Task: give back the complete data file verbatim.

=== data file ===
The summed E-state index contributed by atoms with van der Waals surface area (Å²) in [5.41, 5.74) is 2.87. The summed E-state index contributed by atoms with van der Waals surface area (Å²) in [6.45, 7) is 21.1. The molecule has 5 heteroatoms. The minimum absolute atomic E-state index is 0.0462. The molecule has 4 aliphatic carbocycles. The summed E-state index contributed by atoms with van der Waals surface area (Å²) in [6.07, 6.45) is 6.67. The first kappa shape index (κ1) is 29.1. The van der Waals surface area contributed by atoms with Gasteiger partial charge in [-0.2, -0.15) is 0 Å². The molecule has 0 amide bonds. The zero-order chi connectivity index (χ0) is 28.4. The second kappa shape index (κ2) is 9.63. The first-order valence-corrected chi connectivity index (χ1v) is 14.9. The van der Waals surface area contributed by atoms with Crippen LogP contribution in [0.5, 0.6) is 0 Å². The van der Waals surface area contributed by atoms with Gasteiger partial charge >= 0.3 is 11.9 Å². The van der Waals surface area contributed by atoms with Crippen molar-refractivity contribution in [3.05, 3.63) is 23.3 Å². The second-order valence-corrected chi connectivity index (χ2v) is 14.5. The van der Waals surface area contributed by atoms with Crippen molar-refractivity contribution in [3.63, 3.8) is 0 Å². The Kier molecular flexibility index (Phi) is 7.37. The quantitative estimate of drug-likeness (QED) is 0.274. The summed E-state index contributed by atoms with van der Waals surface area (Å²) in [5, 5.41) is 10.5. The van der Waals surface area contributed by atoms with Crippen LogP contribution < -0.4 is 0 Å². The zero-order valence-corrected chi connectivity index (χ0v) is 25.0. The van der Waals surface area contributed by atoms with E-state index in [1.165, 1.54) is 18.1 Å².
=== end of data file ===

The summed E-state index contributed by atoms with van der Waals surface area (Å²) in [5.41, 5.74) is 2.87. The summed E-state index contributed by atoms with van der Waals surface area (Å²) in [6.45, 7) is 21.1. The molecule has 5 heteroatoms. The minimum absolute atomic E-state index is 0.0462. The molecule has 4 aliphatic carbocycles. The summed E-state index contributed by atoms with van der Waals surface area (Å²) in [6.07, 6.45) is 6.67. The first kappa shape index (κ1) is 29.1. The van der Waals surface area contributed by atoms with Gasteiger partial charge in [-0.2, -0.15) is 0 Å². The molecule has 0 amide bonds. The zero-order chi connectivity index (χ0) is 28.4. The second kappa shape index (κ2) is 9.63. The first-order valence-corrected chi connectivity index (χ1v) is 14.9. The van der Waals surface area contributed by atoms with Crippen LogP contribution in [0.5, 0.6) is 0 Å². The van der Waals surface area contributed by atoms with Gasteiger partial charge >= 0.3 is 11.9 Å². The van der Waals surface area contributed by atoms with Crippen molar-refractivity contribution in [3.05, 3.63) is 23.3 Å². The second-order valence-corrected chi connectivity index (χ2v) is 14.5. The van der Waals surface area contributed by atoms with Crippen molar-refractivity contribution in [3.63, 3.8) is 0 Å². The Kier molecular flexibility index (Phi) is 7.37. The quantitative estimate of drug-likeness (QED) is 0.274. The summed E-state index contributed by atoms with van der Waals surface area (Å²) in [5, 5.41) is 10.5. The van der Waals surface area contributed by atoms with Crippen LogP contribution < -0.4 is 0 Å². The zero-order valence-corrected chi connectivity index (χ0v) is 25.0. The van der Waals surface area contributed by atoms with E-state index in [1.165, 1.54) is 18.1 Å².